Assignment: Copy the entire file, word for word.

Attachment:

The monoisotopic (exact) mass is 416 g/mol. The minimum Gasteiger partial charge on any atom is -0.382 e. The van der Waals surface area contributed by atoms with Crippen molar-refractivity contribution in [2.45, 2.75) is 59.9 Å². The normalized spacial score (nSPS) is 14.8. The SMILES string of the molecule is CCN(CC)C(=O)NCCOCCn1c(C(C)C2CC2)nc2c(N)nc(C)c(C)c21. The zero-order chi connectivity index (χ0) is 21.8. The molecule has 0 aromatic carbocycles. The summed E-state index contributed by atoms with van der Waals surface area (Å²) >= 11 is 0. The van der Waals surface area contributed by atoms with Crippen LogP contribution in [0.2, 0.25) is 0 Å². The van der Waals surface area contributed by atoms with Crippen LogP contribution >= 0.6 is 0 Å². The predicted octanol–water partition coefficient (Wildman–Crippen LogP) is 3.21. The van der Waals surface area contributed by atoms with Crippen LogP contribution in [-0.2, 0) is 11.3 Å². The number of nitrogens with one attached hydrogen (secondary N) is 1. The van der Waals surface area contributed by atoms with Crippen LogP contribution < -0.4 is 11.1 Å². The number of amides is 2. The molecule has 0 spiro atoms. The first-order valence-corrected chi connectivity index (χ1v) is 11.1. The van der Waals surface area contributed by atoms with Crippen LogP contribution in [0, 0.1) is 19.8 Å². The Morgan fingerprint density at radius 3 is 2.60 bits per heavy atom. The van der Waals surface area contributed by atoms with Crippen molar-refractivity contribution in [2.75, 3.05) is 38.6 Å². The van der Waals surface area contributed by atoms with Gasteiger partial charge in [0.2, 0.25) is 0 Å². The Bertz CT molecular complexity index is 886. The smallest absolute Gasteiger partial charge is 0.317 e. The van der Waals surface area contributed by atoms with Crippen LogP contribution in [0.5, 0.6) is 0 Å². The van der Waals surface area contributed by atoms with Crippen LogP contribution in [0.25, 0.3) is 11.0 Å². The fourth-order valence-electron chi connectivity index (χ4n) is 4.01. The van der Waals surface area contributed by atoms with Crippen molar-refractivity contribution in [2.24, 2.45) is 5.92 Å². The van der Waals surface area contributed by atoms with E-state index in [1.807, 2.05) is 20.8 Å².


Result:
The monoisotopic (exact) mass is 416 g/mol. The minimum Gasteiger partial charge on any atom is -0.382 e. The van der Waals surface area contributed by atoms with Crippen molar-refractivity contribution in [2.45, 2.75) is 59.9 Å². The normalized spacial score (nSPS) is 14.8. The SMILES string of the molecule is CCN(CC)C(=O)NCCOCCn1c(C(C)C2CC2)nc2c(N)nc(C)c(C)c21. The zero-order chi connectivity index (χ0) is 21.8. The molecule has 0 aromatic carbocycles. The summed E-state index contributed by atoms with van der Waals surface area (Å²) >= 11 is 0. The van der Waals surface area contributed by atoms with Crippen LogP contribution in [0.2, 0.25) is 0 Å². The van der Waals surface area contributed by atoms with Crippen LogP contribution >= 0.6 is 0 Å². The predicted octanol–water partition coefficient (Wildman–Crippen LogP) is 3.21. The van der Waals surface area contributed by atoms with Crippen LogP contribution in [-0.2, 0) is 11.3 Å². The number of nitrogens with one attached hydrogen (secondary N) is 1. The van der Waals surface area contributed by atoms with Crippen LogP contribution < -0.4 is 11.1 Å². The number of amides is 2. The molecule has 0 spiro atoms. The first-order valence-corrected chi connectivity index (χ1v) is 11.1. The van der Waals surface area contributed by atoms with Crippen LogP contribution in [0, 0.1) is 19.8 Å². The Morgan fingerprint density at radius 3 is 2.60 bits per heavy atom. The van der Waals surface area contributed by atoms with Crippen molar-refractivity contribution in [2.75, 3.05) is 38.6 Å². The van der Waals surface area contributed by atoms with Gasteiger partial charge in [0.2, 0.25) is 0 Å². The Bertz CT molecular complexity index is 886. The smallest absolute Gasteiger partial charge is 0.317 e. The van der Waals surface area contributed by atoms with Crippen LogP contribution in [0.5, 0.6) is 0 Å². The van der Waals surface area contributed by atoms with Crippen LogP contribution in [0.25, 0.3) is 11.0 Å². The fourth-order valence-electron chi connectivity index (χ4n) is 4.01. The van der Waals surface area contributed by atoms with Crippen molar-refractivity contribution in [2.24, 2.45) is 5.92 Å². The van der Waals surface area contributed by atoms with E-state index in [1.807, 2.05) is 20.8 Å².